God Leads Me

Waking up in the darkness, I feel the weight of corona fatigue. Longing for the brightness of the elusive return to normal, I get ready to face the day.

Morning is usually my best time of day. I don’t necessarily spring out of bed all perky and raring to go (actually, that never happens), but my physical and mental energy are at their highest level in the hours before noon. So when a day starts out like this, with gloom and weariness inside, I know I’m in trouble.

Maybe prayer will help. As I turn my thoughts to God, Psalm 23 comes to mind. I’ve treasured this chapter for many years, but haven’t really focused on it for a while. I struggle to remember each line. Maybe that’s a good thing. When I recite it easily word for word I don’t see the big picture. Now I get a better feel for the overall theme: God leads me.

I like that. I need to hear this message during this pandemic. The Lord leads me to green pastures, quiet waters, the paths of righteousness, a prepared table where my cup is so full that it overflows, His anointing and goodness and love. A bright, beautiful life. A life of peace and harmony. What could be better?

And yet, right in the middle of it all is that valley of the shadow of death. Even there, He is with me, comforting me. This is how I’ve always taken it before: even though I happen to occasionally wander into that darkness, His presence will make it bearable.

As I meditate on the theme of the chapter, a new thought occurs to me. I realize that the Lord hasn’t stopped leading me as I enter that low place. He hasn’t stepped aside and left me to roam about on my own. That darkness is part of His plan and His will for me.

I don’t like that. I don’t want a God who deliberately leads me into suffering. I want a God who only leads me to sunny pastures and soothing waters.

Or do I?

I live in a fallen world. I have no choice about that. As a result, I will pass through murky, threatening, scary places. They can’t be avoided, but what if every time I went there, it was always a result of my own leading, not His? Would I know that He is with me even then, or would it feel more like He’s standing at a distance, calling me to return to Him? I wonder, what if my side trip into suffering was simply a result of random chance, with no purpose and no meaning?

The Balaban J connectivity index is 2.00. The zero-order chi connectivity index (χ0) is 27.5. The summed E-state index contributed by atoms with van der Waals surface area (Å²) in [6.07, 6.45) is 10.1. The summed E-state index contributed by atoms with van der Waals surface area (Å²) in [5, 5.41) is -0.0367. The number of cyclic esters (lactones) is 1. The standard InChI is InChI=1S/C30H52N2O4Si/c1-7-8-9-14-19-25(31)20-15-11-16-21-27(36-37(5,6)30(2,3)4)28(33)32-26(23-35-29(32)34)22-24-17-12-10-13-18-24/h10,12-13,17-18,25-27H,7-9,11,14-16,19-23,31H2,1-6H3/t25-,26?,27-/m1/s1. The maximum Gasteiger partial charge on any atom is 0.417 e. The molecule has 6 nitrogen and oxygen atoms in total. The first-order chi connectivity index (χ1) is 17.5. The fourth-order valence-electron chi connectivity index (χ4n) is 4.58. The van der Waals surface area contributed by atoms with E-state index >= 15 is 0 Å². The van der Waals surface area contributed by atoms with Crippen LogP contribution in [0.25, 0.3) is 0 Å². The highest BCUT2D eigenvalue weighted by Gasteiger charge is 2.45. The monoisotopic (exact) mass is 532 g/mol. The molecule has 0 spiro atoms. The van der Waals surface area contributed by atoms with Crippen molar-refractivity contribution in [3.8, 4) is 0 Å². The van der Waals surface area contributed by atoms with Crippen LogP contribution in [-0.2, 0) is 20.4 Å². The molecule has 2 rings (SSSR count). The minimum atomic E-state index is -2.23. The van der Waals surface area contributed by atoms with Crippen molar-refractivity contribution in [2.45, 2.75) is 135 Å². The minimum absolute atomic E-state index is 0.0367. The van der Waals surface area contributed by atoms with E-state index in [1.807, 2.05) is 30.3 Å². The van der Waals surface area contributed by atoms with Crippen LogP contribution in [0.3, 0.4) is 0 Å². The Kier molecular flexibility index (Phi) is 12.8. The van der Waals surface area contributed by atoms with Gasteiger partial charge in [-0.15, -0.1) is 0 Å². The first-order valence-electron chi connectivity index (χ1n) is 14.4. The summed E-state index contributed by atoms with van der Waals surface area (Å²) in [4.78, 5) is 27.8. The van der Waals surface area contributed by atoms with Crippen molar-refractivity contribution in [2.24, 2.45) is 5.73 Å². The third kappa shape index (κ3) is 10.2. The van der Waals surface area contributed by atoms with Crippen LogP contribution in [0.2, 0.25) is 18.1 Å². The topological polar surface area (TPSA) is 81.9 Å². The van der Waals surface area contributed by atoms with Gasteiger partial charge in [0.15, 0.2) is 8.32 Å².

On the other hand, if God actually leads me into this valley (as the Spirit led Jesus into the desert to be tempted by the devil in Matthew 4:1), I can be confident that He has a purpose behind it. That I have no reason to fear the evil lurking here. He is with me. His rod and His staff will guide and direct and comfort me. He will prepare a generous table before me even here, even in this place where I’m surrounded by my enemies.

My walk through the dark valley always comes to an end. I often find myself in green pastures and beside quiet waters. And someday He will lead me to my bright eternal home. I will dwell in the house of the Lord. Forever.


Ann O’Malley is the pseudonym of a new author seeking a publisher for her memoir of suicidal depression. Her pen name comes from “anomaly,” that feeling of being different, of not really belonging, which plagues so many of those who suffer from depression. For more of her writing, check out her blog, “Those Who Weep: Not-Quite-Evangelically-Correct Thoughts on Suffering,” at https://thosewhoweep.blogspot.com.

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